Attack Increases Doubts about Saudi Ability to Pump More Oil

(New York Times) The latest attack on foreign residential and office complexes in Saudi Arabia has ratcheted up concern over the nation's ability to increase oil production at a time when global petroleum supplies are becoming increasingly sensitive to any disruptions. The timing of the attack in Khobar also appears to have been intended to inflict damage on the credibility of Saudi officials in Beirut this week for an OPEC meeting. The Khobar attack was the second major violent incident in less than a month in Saudi Arabia, after an attack earlier this month in Yanbu, a petrochemical complex on the western Saudi coast. One of the buildings attacked in Khobar, called the Petroleum Center, held the offices for companies that had recently entered into gas exploration ventures with Saudi Aramco, including Total of France, Royal Dutch/Shell, Lukoil of Russia, and Sinopec of China. In a taped statement posted on Islamist websites, Abdulaziz al-Muqrin, a leader of al-Qaeda in Saudi Arabia, claimed responsibility for the Khobar attack and promised more violence in the months ahead. He repeated earlier calls to rid the Arabian peninsula of "infidels."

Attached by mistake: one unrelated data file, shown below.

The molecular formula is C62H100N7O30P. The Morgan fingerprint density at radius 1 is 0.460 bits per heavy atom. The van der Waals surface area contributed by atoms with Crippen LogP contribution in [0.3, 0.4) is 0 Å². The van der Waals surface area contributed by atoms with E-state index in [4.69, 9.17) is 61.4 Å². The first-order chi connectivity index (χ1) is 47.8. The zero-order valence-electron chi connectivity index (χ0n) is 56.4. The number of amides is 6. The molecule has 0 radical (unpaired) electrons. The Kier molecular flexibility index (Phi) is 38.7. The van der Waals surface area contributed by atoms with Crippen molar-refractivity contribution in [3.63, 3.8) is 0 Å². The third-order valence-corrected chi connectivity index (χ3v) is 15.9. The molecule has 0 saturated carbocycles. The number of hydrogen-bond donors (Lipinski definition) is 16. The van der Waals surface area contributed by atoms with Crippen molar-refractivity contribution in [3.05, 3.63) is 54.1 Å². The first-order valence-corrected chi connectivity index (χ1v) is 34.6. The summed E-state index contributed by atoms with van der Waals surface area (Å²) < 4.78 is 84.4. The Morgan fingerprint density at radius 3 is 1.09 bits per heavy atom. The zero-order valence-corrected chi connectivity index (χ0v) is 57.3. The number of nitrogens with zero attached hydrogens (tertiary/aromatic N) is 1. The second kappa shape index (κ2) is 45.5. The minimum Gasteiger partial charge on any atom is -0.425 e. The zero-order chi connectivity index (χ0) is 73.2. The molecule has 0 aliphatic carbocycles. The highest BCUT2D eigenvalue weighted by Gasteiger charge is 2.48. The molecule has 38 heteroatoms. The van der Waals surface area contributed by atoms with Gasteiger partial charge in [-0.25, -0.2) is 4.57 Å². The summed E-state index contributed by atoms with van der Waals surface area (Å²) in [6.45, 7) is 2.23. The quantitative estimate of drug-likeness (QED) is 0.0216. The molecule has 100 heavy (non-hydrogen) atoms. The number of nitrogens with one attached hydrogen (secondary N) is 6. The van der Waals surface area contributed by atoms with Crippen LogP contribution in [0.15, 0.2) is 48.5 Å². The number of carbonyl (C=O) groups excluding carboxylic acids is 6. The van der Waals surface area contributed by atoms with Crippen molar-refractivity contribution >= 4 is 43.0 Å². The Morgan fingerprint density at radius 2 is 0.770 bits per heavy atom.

2004-05-04 00:00:00

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